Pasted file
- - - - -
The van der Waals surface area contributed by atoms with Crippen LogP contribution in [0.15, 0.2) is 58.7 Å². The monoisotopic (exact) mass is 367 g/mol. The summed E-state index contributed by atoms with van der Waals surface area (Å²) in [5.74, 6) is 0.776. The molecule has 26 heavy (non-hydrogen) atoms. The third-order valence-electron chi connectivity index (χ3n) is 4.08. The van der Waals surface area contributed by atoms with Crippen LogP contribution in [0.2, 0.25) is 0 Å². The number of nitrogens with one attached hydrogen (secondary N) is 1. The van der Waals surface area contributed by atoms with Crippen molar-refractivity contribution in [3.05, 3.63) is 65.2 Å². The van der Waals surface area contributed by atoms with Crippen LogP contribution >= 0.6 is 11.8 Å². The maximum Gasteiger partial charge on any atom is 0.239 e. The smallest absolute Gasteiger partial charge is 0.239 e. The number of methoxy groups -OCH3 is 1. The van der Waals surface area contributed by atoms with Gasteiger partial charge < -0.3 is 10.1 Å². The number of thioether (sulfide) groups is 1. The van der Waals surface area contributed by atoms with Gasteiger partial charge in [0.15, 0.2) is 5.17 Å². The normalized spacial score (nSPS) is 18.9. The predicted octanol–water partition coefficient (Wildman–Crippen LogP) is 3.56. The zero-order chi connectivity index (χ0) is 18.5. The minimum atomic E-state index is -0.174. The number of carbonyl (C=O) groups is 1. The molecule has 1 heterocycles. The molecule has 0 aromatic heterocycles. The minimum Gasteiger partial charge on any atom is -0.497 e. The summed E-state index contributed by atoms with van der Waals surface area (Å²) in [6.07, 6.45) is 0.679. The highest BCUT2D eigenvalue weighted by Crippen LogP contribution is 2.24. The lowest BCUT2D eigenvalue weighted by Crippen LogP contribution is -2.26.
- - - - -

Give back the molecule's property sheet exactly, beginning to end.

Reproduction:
The van der Waals surface area contributed by atoms with Crippen LogP contribution in [0.15, 0.2) is 58.7 Å². The monoisotopic (exact) mass is 367 g/mol. The summed E-state index contributed by atoms with van der Waals surface area (Å²) in [5.74, 6) is 0.776. The molecule has 26 heavy (non-hydrogen) atoms. The third-order valence-electron chi connectivity index (χ3n) is 4.08. The van der Waals surface area contributed by atoms with Crippen LogP contribution in [0.2, 0.25) is 0 Å². The number of nitrogens with one attached hydrogen (secondary N) is 1. The van der Waals surface area contributed by atoms with Crippen molar-refractivity contribution in [3.05, 3.63) is 65.2 Å². The van der Waals surface area contributed by atoms with Crippen LogP contribution >= 0.6 is 11.8 Å². The maximum Gasteiger partial charge on any atom is 0.239 e. The smallest absolute Gasteiger partial charge is 0.239 e. The number of methoxy groups -OCH3 is 1. The van der Waals surface area contributed by atoms with Gasteiger partial charge < -0.3 is 10.1 Å². The number of thioether (sulfide) groups is 1. The van der Waals surface area contributed by atoms with Gasteiger partial charge in [0.15, 0.2) is 5.17 Å². The normalized spacial score (nSPS) is 18.9. The predicted octanol–water partition coefficient (Wildman–Crippen LogP) is 3.56. The zero-order chi connectivity index (χ0) is 18.5. The minimum atomic E-state index is -0.174. The number of carbonyl (C=O) groups is 1. The molecule has 1 heterocycles. The molecule has 0 aromatic heterocycles. The minimum Gasteiger partial charge on any atom is -0.497 e. The summed E-state index contributed by atoms with van der Waals surface area (Å²) in [6.07, 6.45) is 0.679. The highest BCUT2D eigenvalue weighted by Crippen LogP contribution is 2.24. The lowest BCUT2D eigenvalue weighted by Crippen LogP contribution is -2.26.